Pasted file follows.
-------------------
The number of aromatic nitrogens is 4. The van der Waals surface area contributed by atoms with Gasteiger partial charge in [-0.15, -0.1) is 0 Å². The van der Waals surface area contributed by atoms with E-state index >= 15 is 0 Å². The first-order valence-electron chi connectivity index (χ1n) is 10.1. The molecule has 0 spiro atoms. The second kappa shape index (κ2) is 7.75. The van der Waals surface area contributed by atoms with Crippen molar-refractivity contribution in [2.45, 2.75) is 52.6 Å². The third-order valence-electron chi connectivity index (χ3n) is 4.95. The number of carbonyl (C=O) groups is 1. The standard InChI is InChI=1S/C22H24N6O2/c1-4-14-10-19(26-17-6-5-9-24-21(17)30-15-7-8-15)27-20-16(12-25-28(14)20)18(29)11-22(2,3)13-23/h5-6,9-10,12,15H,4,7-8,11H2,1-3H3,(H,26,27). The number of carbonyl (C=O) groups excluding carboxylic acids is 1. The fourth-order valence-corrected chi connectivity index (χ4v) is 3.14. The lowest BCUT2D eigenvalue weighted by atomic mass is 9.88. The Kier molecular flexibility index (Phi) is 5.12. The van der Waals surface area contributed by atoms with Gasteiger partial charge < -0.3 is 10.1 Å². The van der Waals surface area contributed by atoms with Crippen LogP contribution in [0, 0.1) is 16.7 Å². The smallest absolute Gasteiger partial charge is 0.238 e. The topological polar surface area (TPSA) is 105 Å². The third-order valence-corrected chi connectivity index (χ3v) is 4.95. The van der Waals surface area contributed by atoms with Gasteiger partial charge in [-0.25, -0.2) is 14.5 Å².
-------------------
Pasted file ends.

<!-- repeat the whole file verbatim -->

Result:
The number of aromatic nitrogens is 4. The van der Waals surface area contributed by atoms with Gasteiger partial charge in [-0.15, -0.1) is 0 Å². The van der Waals surface area contributed by atoms with E-state index >= 15 is 0 Å². The first-order valence-electron chi connectivity index (χ1n) is 10.1. The molecule has 0 spiro atoms. The second kappa shape index (κ2) is 7.75. The van der Waals surface area contributed by atoms with Crippen molar-refractivity contribution in [2.45, 2.75) is 52.6 Å². The third-order valence-electron chi connectivity index (χ3n) is 4.95. The number of carbonyl (C=O) groups is 1. The standard InChI is InChI=1S/C22H24N6O2/c1-4-14-10-19(26-17-6-5-9-24-21(17)30-15-7-8-15)27-20-16(12-25-28(14)20)18(29)11-22(2,3)13-23/h5-6,9-10,12,15H,4,7-8,11H2,1-3H3,(H,26,27). The number of carbonyl (C=O) groups excluding carboxylic acids is 1. The fourth-order valence-corrected chi connectivity index (χ4v) is 3.14. The lowest BCUT2D eigenvalue weighted by atomic mass is 9.88. The Kier molecular flexibility index (Phi) is 5.12. The van der Waals surface area contributed by atoms with Gasteiger partial charge < -0.3 is 10.1 Å². The van der Waals surface area contributed by atoms with Crippen LogP contribution in [0, 0.1) is 16.7 Å². The smallest absolute Gasteiger partial charge is 0.238 e. The topological polar surface area (TPSA) is 105 Å². The third-order valence-corrected chi connectivity index (χ3v) is 4.95. The van der Waals surface area contributed by atoms with Gasteiger partial charge in [-0.25, -0.2) is 14.5 Å².